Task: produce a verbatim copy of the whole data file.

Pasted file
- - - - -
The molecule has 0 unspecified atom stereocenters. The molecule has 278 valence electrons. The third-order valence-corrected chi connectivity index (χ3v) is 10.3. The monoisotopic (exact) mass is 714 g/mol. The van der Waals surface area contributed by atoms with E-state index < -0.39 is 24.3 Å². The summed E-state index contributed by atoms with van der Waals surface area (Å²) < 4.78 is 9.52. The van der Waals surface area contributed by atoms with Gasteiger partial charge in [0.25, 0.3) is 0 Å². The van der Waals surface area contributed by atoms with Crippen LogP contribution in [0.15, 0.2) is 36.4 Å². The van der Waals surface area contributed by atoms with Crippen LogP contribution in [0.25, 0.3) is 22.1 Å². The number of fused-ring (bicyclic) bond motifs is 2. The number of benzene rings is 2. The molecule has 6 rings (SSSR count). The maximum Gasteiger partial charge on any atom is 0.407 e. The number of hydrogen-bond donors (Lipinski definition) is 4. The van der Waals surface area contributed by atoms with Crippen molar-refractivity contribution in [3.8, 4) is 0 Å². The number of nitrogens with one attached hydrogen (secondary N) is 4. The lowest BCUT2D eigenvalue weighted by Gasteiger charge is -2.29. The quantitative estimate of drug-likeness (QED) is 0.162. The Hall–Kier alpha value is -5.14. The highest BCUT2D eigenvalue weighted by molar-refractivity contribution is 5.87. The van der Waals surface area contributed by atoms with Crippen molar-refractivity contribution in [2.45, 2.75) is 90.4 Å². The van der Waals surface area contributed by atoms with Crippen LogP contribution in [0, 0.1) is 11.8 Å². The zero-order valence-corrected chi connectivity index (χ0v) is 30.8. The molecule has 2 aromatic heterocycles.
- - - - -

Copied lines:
The molecule has 0 unspecified atom stereocenters. The molecule has 278 valence electrons. The third-order valence-corrected chi connectivity index (χ3v) is 10.3. The monoisotopic (exact) mass is 714 g/mol. The van der Waals surface area contributed by atoms with E-state index < -0.39 is 24.3 Å². The summed E-state index contributed by atoms with van der Waals surface area (Å²) < 4.78 is 9.52. The van der Waals surface area contributed by atoms with Gasteiger partial charge in [0.25, 0.3) is 0 Å². The van der Waals surface area contributed by atoms with Crippen LogP contribution in [0.15, 0.2) is 36.4 Å². The van der Waals surface area contributed by atoms with Crippen LogP contribution in [0.25, 0.3) is 22.1 Å². The number of fused-ring (bicyclic) bond motifs is 2. The number of benzene rings is 2. The molecule has 6 rings (SSSR count). The maximum Gasteiger partial charge on any atom is 0.407 e. The number of hydrogen-bond donors (Lipinski definition) is 4. The van der Waals surface area contributed by atoms with Crippen molar-refractivity contribution in [3.8, 4) is 0 Å². The number of nitrogens with one attached hydrogen (secondary N) is 4. The lowest BCUT2D eigenvalue weighted by Gasteiger charge is -2.29. The quantitative estimate of drug-likeness (QED) is 0.162. The Hall–Kier alpha value is -5.14. The highest BCUT2D eigenvalue weighted by molar-refractivity contribution is 5.87. The van der Waals surface area contributed by atoms with Crippen molar-refractivity contribution in [2.45, 2.75) is 90.4 Å². The van der Waals surface area contributed by atoms with Crippen LogP contribution in [0, 0.1) is 11.8 Å². The zero-order valence-corrected chi connectivity index (χ0v) is 30.8. The molecule has 2 aromatic heterocycles.